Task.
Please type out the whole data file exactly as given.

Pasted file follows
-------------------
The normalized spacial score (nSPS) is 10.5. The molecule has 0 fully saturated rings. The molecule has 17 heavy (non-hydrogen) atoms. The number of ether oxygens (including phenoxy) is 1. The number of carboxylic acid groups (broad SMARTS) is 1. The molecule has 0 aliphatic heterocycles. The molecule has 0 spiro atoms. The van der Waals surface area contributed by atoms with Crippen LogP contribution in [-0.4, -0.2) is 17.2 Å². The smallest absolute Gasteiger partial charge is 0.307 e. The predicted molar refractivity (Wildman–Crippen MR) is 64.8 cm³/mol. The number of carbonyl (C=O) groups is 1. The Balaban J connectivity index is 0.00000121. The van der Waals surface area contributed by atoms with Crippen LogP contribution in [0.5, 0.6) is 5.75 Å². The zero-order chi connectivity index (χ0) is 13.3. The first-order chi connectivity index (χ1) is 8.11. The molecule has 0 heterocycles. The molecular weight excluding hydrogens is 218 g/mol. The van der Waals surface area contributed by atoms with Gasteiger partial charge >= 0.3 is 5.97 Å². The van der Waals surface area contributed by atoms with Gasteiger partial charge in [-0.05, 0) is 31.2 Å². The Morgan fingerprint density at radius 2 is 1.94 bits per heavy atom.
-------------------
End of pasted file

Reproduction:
The normalized spacial score (nSPS) is 10.5. The molecule has 0 fully saturated rings. The molecule has 17 heavy (non-hydrogen) atoms. The number of ether oxygens (including phenoxy) is 1. The number of carboxylic acid groups (broad SMARTS) is 1. The molecule has 0 aliphatic heterocycles. The molecule has 0 spiro atoms. The van der Waals surface area contributed by atoms with Crippen LogP contribution in [-0.4, -0.2) is 17.2 Å². The smallest absolute Gasteiger partial charge is 0.307 e. The predicted molar refractivity (Wildman–Crippen MR) is 64.8 cm³/mol. The number of carbonyl (C=O) groups is 1. The Balaban J connectivity index is 0.00000121. The van der Waals surface area contributed by atoms with Crippen LogP contribution in [0.5, 0.6) is 5.75 Å². The zero-order chi connectivity index (χ0) is 13.3. The first-order chi connectivity index (χ1) is 8.11. The molecule has 0 heterocycles. The molecular weight excluding hydrogens is 218 g/mol. The van der Waals surface area contributed by atoms with Gasteiger partial charge >= 0.3 is 5.97 Å². The van der Waals surface area contributed by atoms with Gasteiger partial charge in [-0.05, 0) is 31.2 Å². The Morgan fingerprint density at radius 2 is 1.94 bits per heavy atom.